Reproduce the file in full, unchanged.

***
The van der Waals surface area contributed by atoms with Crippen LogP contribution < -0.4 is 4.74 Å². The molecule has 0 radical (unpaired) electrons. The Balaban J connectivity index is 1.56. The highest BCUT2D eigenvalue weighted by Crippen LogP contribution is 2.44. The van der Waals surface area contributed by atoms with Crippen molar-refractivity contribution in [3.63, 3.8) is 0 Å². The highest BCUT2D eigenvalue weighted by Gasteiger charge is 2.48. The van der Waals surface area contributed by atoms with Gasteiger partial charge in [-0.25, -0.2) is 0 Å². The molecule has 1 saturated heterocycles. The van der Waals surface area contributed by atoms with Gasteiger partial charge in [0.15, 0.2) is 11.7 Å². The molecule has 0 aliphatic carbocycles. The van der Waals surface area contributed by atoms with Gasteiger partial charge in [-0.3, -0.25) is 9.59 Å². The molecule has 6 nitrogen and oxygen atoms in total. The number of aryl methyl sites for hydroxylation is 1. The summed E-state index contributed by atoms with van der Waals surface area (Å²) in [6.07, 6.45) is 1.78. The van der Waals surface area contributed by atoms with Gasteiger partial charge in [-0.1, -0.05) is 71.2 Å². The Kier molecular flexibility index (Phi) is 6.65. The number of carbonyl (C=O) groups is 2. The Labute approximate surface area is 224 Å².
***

The van der Waals surface area contributed by atoms with Crippen LogP contribution < -0.4 is 4.74 Å². The molecule has 0 radical (unpaired) electrons. The Balaban J connectivity index is 1.56. The highest BCUT2D eigenvalue weighted by Crippen LogP contribution is 2.44. The van der Waals surface area contributed by atoms with Crippen molar-refractivity contribution in [3.63, 3.8) is 0 Å². The highest BCUT2D eigenvalue weighted by Gasteiger charge is 2.48. The van der Waals surface area contributed by atoms with Gasteiger partial charge in [-0.25, -0.2) is 0 Å². The molecule has 1 saturated heterocycles. The van der Waals surface area contributed by atoms with Gasteiger partial charge in [0.15, 0.2) is 11.7 Å². The molecule has 0 aliphatic carbocycles. The van der Waals surface area contributed by atoms with Gasteiger partial charge in [-0.3, -0.25) is 9.59 Å². The molecule has 6 nitrogen and oxygen atoms in total. The number of aryl methyl sites for hydroxylation is 1. The summed E-state index contributed by atoms with van der Waals surface area (Å²) in [6.07, 6.45) is 1.78. The van der Waals surface area contributed by atoms with Gasteiger partial charge in [-0.1, -0.05) is 71.2 Å². The Kier molecular flexibility index (Phi) is 6.65. The number of carbonyl (C=O) groups is 2. The Labute approximate surface area is 224 Å².